But this is an edited selection of Ian's comments. Like me, he's struggling to get his head around this new attribution.
1/14/2012 2 Comments
More on Adams' reproductions
Ever since finding the plaque below with a 20th century Adams' printed mark, a question mark has hovered over the many unmarked plaques that have this unusual scrolled border. In my November 24th post, the doubt seemed to recede a little, when I noted a striking difference between the appearance of the crackle/stress marks on the unmarked plaques compared with the almost crackle-free reproduction.
But today I found some more links between the unmarked plaques, and 20th century Adams' items with printed marks. Compare the transfers on the cup and plaque below. Click to enlarge and to move between the photos.
You have to bear in mind the curvature of the cup, but I have little doubt that these transfers came from the same transfer plate. Here's the printed mark on the cup...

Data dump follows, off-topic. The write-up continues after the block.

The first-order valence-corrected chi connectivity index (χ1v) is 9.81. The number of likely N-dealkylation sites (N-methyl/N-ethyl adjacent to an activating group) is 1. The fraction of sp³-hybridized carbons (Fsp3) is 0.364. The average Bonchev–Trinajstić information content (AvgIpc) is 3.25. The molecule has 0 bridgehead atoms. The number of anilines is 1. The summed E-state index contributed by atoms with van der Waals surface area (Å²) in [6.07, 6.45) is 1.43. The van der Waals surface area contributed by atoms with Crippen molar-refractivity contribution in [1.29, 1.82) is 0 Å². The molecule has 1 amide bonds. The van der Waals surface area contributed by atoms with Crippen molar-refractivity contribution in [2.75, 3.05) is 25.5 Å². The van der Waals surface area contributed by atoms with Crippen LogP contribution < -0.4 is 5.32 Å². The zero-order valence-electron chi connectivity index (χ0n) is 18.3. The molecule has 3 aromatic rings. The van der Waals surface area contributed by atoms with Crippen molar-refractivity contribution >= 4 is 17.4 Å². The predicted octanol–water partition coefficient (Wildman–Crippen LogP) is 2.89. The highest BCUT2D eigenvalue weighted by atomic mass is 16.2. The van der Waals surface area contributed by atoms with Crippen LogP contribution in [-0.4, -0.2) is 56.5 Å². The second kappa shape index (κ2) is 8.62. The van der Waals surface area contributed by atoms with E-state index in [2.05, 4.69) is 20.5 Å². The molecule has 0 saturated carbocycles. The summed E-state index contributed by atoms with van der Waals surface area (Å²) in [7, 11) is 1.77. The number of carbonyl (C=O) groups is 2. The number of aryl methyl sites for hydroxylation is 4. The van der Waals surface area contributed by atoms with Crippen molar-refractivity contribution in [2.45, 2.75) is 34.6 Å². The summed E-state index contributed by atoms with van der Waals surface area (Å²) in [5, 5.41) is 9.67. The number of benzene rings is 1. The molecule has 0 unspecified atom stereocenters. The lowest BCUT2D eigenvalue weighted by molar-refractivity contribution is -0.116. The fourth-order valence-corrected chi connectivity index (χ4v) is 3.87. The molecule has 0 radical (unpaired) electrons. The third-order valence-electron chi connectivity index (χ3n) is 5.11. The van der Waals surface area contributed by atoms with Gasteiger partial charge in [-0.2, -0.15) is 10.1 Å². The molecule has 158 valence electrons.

And here's another unmarked plaque, shown next to the reverse side of the cup.
And take a look at the items below. They both show the 'Death of Punch' – a scene from Dr Syntax. The left plaque is unmarked. The silver lustre platter has an Adams' printed mark (below right). See this link for more photos.
So are all of the plaques with this kind of border 20th century Adams' reproductions? We know that the train also appears on items with 20th century printed marks (but in the case of the three items below, not Adams). See p143 of the 5th edition of Griselda Lewis' 'A Collector's History of English Pottery' for two mugs with this transfer and the printed mark 'RAILWAY W. ADAMS & CO ENGLAND'.
Perhaps Adams acquired transfer plates from a Sunderland pottery after the plaques were made. Even if not, Adams was in operation right the way through the 19th century, so I suppose there's still a chance that unmarked Adams' plaques might be Victorian.